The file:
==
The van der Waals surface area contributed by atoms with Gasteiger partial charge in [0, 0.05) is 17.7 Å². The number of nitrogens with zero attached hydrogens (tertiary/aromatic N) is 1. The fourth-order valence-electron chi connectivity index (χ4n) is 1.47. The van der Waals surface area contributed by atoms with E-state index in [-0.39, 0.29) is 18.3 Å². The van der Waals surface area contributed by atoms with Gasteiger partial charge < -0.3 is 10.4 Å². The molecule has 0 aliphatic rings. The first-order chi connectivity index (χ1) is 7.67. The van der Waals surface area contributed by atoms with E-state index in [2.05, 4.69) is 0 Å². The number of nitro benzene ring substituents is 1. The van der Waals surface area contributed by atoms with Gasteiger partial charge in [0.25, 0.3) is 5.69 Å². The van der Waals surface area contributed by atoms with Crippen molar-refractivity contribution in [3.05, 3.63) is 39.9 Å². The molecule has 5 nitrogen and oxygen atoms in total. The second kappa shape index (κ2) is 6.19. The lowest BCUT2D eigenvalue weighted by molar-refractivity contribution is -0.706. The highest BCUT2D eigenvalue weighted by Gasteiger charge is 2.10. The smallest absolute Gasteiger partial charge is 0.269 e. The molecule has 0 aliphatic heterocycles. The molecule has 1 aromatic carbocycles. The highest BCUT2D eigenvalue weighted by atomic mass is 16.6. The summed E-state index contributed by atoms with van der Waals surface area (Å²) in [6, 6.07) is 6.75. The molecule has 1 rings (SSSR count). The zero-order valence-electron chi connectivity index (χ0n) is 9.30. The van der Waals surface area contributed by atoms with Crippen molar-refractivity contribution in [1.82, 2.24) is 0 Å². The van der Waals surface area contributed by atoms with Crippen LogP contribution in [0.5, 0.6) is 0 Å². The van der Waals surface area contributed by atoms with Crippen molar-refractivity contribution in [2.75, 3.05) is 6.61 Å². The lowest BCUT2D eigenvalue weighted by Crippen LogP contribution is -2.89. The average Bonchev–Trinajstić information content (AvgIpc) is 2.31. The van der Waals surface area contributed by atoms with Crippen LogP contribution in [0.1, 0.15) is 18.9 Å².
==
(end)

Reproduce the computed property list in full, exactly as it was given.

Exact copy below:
The van der Waals surface area contributed by atoms with Gasteiger partial charge in [0, 0.05) is 17.7 Å². The number of nitrogens with zero attached hydrogens (tertiary/aromatic N) is 1. The fourth-order valence-electron chi connectivity index (χ4n) is 1.47. The van der Waals surface area contributed by atoms with E-state index in [-0.39, 0.29) is 18.3 Å². The van der Waals surface area contributed by atoms with Gasteiger partial charge < -0.3 is 10.4 Å². The molecule has 0 aliphatic rings. The first-order chi connectivity index (χ1) is 7.67. The van der Waals surface area contributed by atoms with E-state index in [2.05, 4.69) is 0 Å². The number of nitro benzene ring substituents is 1. The van der Waals surface area contributed by atoms with Gasteiger partial charge in [0.25, 0.3) is 5.69 Å². The van der Waals surface area contributed by atoms with Crippen molar-refractivity contribution in [3.05, 3.63) is 39.9 Å². The molecule has 5 nitrogen and oxygen atoms in total. The second kappa shape index (κ2) is 6.19. The lowest BCUT2D eigenvalue weighted by molar-refractivity contribution is -0.706. The highest BCUT2D eigenvalue weighted by Gasteiger charge is 2.10. The smallest absolute Gasteiger partial charge is 0.269 e. The molecule has 0 aliphatic heterocycles. The molecule has 1 aromatic carbocycles. The highest BCUT2D eigenvalue weighted by atomic mass is 16.6. The summed E-state index contributed by atoms with van der Waals surface area (Å²) in [6, 6.07) is 6.75. The molecule has 1 rings (SSSR count). The zero-order valence-electron chi connectivity index (χ0n) is 9.30. The van der Waals surface area contributed by atoms with Crippen molar-refractivity contribution in [1.82, 2.24) is 0 Å². The van der Waals surface area contributed by atoms with Crippen LogP contribution in [0.5, 0.6) is 0 Å². The van der Waals surface area contributed by atoms with Crippen molar-refractivity contribution in [2.75, 3.05) is 6.61 Å². The lowest BCUT2D eigenvalue weighted by Crippen LogP contribution is -2.89. The average Bonchev–Trinajstić information content (AvgIpc) is 2.31. The van der Waals surface area contributed by atoms with Crippen LogP contribution in [0.1, 0.15) is 18.9 Å².